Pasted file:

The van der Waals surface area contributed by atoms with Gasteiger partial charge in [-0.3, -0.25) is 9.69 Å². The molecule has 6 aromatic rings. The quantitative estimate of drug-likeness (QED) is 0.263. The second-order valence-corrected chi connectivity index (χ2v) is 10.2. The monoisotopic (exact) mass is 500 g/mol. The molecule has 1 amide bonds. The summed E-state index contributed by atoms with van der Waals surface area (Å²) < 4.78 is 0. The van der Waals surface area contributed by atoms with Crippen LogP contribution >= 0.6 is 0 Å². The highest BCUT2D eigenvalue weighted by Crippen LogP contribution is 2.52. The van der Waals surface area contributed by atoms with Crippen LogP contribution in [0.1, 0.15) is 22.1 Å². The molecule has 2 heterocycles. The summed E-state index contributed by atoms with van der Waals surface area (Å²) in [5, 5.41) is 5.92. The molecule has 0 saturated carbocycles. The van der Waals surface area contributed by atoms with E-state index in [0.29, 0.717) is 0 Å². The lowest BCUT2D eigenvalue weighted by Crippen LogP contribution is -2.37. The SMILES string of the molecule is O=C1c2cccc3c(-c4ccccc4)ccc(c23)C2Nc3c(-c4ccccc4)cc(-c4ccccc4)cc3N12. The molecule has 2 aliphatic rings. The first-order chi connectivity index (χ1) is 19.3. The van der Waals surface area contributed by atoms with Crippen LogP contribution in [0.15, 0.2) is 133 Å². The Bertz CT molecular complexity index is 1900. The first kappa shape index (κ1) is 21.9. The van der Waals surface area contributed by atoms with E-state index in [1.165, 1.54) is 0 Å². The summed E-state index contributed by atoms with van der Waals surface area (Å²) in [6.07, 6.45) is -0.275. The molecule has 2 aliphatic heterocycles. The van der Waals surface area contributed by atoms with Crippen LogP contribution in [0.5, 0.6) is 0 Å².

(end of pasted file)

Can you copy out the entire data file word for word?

The van der Waals surface area contributed by atoms with Gasteiger partial charge in [-0.3, -0.25) is 9.69 Å². The molecule has 6 aromatic rings. The quantitative estimate of drug-likeness (QED) is 0.263. The second-order valence-corrected chi connectivity index (χ2v) is 10.2. The monoisotopic (exact) mass is 500 g/mol. The molecule has 1 amide bonds. The summed E-state index contributed by atoms with van der Waals surface area (Å²) < 4.78 is 0. The van der Waals surface area contributed by atoms with Crippen LogP contribution >= 0.6 is 0 Å². The highest BCUT2D eigenvalue weighted by Crippen LogP contribution is 2.52. The van der Waals surface area contributed by atoms with Crippen LogP contribution in [0.1, 0.15) is 22.1 Å². The molecule has 2 heterocycles. The summed E-state index contributed by atoms with van der Waals surface area (Å²) in [5, 5.41) is 5.92. The molecule has 0 saturated carbocycles. The van der Waals surface area contributed by atoms with E-state index in [0.29, 0.717) is 0 Å². The lowest BCUT2D eigenvalue weighted by Crippen LogP contribution is -2.37. The SMILES string of the molecule is O=C1c2cccc3c(-c4ccccc4)ccc(c23)C2Nc3c(-c4ccccc4)cc(-c4ccccc4)cc3N12. The molecule has 2 aliphatic rings. The first-order chi connectivity index (χ1) is 19.3. The van der Waals surface area contributed by atoms with Crippen LogP contribution in [0.15, 0.2) is 133 Å². The Bertz CT molecular complexity index is 1900. The first kappa shape index (κ1) is 21.9. The van der Waals surface area contributed by atoms with E-state index in [1.165, 1.54) is 0 Å². The summed E-state index contributed by atoms with van der Waals surface area (Å²) in [6.07, 6.45) is -0.275. The molecule has 2 aliphatic heterocycles. The van der Waals surface area contributed by atoms with Crippen LogP contribution in [0.5, 0.6) is 0 Å².